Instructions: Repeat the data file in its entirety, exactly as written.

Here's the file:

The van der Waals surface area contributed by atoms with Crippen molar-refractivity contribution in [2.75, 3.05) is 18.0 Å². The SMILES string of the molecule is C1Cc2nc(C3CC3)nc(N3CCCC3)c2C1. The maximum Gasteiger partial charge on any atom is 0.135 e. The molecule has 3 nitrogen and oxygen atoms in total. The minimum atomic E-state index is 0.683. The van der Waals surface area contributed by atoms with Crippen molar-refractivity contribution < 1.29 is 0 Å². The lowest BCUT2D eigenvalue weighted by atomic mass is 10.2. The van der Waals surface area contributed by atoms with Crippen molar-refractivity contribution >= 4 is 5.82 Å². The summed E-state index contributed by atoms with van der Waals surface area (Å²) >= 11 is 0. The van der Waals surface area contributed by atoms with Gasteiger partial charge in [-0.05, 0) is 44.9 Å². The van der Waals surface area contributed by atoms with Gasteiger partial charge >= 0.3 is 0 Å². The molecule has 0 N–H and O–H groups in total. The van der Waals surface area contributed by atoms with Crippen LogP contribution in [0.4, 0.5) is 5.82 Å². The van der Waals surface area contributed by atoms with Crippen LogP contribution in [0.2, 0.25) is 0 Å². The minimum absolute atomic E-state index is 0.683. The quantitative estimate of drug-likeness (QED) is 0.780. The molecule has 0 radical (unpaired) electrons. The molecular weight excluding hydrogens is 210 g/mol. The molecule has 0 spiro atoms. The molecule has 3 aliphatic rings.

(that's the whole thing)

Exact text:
The van der Waals surface area contributed by atoms with Crippen molar-refractivity contribution in [2.75, 3.05) is 18.0 Å². The SMILES string of the molecule is C1Cc2nc(C3CC3)nc(N3CCCC3)c2C1. The maximum Gasteiger partial charge on any atom is 0.135 e. The molecule has 3 nitrogen and oxygen atoms in total. The minimum atomic E-state index is 0.683. The van der Waals surface area contributed by atoms with Crippen molar-refractivity contribution < 1.29 is 0 Å². The lowest BCUT2D eigenvalue weighted by atomic mass is 10.2. The van der Waals surface area contributed by atoms with Crippen molar-refractivity contribution >= 4 is 5.82 Å². The summed E-state index contributed by atoms with van der Waals surface area (Å²) >= 11 is 0. The van der Waals surface area contributed by atoms with Gasteiger partial charge in [-0.05, 0) is 44.9 Å². The van der Waals surface area contributed by atoms with Gasteiger partial charge >= 0.3 is 0 Å². The molecule has 0 N–H and O–H groups in total. The van der Waals surface area contributed by atoms with Crippen LogP contribution in [0.4, 0.5) is 5.82 Å². The van der Waals surface area contributed by atoms with Crippen LogP contribution in [0.2, 0.25) is 0 Å². The minimum absolute atomic E-state index is 0.683. The quantitative estimate of drug-likeness (QED) is 0.780. The molecule has 0 radical (unpaired) electrons. The molecular weight excluding hydrogens is 210 g/mol. The molecule has 0 spiro atoms. The molecule has 3 aliphatic rings.